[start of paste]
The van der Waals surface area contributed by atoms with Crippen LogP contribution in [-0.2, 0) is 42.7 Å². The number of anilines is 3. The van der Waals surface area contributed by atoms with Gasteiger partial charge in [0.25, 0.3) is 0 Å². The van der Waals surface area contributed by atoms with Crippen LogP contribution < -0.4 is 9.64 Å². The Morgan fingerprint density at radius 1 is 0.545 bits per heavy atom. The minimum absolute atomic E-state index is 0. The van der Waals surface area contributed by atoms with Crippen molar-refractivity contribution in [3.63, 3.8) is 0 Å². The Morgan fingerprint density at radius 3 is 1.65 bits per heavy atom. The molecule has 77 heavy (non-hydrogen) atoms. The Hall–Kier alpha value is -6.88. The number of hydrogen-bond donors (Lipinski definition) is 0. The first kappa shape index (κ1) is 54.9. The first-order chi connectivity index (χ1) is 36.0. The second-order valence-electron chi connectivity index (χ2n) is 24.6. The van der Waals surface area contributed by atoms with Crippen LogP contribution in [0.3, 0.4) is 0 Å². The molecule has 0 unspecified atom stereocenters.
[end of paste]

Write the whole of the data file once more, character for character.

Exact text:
The van der Waals surface area contributed by atoms with Crippen LogP contribution in [-0.2, 0) is 42.7 Å². The number of anilines is 3. The van der Waals surface area contributed by atoms with Gasteiger partial charge in [0.25, 0.3) is 0 Å². The van der Waals surface area contributed by atoms with Crippen LogP contribution < -0.4 is 9.64 Å². The Morgan fingerprint density at radius 1 is 0.545 bits per heavy atom. The minimum absolute atomic E-state index is 0. The van der Waals surface area contributed by atoms with Crippen molar-refractivity contribution in [3.63, 3.8) is 0 Å². The Morgan fingerprint density at radius 3 is 1.65 bits per heavy atom. The molecule has 77 heavy (non-hydrogen) atoms. The Hall–Kier alpha value is -6.88. The number of hydrogen-bond donors (Lipinski definition) is 0. The first kappa shape index (κ1) is 54.9. The first-order chi connectivity index (χ1) is 36.0. The second-order valence-electron chi connectivity index (χ2n) is 24.6. The van der Waals surface area contributed by atoms with Crippen LogP contribution in [0.3, 0.4) is 0 Å². The molecule has 0 unspecified atom stereocenters.